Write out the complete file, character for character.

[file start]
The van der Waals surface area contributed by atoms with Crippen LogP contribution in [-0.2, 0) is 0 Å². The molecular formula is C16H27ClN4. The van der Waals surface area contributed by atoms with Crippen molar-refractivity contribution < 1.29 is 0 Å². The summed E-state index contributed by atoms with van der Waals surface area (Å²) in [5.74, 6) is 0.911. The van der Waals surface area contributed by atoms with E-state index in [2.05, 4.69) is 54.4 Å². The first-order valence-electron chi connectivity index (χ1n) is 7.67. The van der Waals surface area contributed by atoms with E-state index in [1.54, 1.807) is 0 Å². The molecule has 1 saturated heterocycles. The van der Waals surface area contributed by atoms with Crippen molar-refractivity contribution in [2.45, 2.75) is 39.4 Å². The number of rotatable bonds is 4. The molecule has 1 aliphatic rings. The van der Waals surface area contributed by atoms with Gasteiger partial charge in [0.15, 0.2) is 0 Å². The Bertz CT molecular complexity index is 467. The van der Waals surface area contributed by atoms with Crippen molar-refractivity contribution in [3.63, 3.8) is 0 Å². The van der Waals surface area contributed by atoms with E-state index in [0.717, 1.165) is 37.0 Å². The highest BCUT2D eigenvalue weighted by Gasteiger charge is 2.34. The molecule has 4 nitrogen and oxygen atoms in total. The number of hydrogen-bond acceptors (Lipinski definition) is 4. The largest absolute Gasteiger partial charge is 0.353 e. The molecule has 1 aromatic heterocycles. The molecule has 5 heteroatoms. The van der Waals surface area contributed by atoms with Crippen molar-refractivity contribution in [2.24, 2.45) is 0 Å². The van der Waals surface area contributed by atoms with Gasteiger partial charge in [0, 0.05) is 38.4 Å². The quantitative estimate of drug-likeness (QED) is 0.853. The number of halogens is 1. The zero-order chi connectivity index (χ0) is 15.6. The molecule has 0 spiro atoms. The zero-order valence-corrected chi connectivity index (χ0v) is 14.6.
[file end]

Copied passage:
The van der Waals surface area contributed by atoms with Crippen LogP contribution in [-0.2, 0) is 0 Å². The molecular formula is C16H27ClN4. The van der Waals surface area contributed by atoms with Crippen molar-refractivity contribution < 1.29 is 0 Å². The summed E-state index contributed by atoms with van der Waals surface area (Å²) in [5.74, 6) is 0.911. The van der Waals surface area contributed by atoms with E-state index in [2.05, 4.69) is 54.4 Å². The first-order valence-electron chi connectivity index (χ1n) is 7.67. The van der Waals surface area contributed by atoms with E-state index in [1.54, 1.807) is 0 Å². The molecule has 1 saturated heterocycles. The van der Waals surface area contributed by atoms with Crippen molar-refractivity contribution in [2.45, 2.75) is 39.4 Å². The number of rotatable bonds is 4. The molecule has 1 aliphatic rings. The van der Waals surface area contributed by atoms with Gasteiger partial charge in [0.15, 0.2) is 0 Å². The Bertz CT molecular complexity index is 467. The van der Waals surface area contributed by atoms with Crippen molar-refractivity contribution in [3.63, 3.8) is 0 Å². The van der Waals surface area contributed by atoms with E-state index in [0.717, 1.165) is 37.0 Å². The highest BCUT2D eigenvalue weighted by Gasteiger charge is 2.34. The molecule has 4 nitrogen and oxygen atoms in total. The number of hydrogen-bond acceptors (Lipinski definition) is 4. The largest absolute Gasteiger partial charge is 0.353 e. The molecule has 1 aromatic heterocycles. The molecule has 5 heteroatoms. The van der Waals surface area contributed by atoms with Crippen molar-refractivity contribution in [2.24, 2.45) is 0 Å². The van der Waals surface area contributed by atoms with Gasteiger partial charge in [0, 0.05) is 38.4 Å². The quantitative estimate of drug-likeness (QED) is 0.853. The number of halogens is 1. The zero-order chi connectivity index (χ0) is 15.6. The molecule has 0 spiro atoms. The zero-order valence-corrected chi connectivity index (χ0v) is 14.6.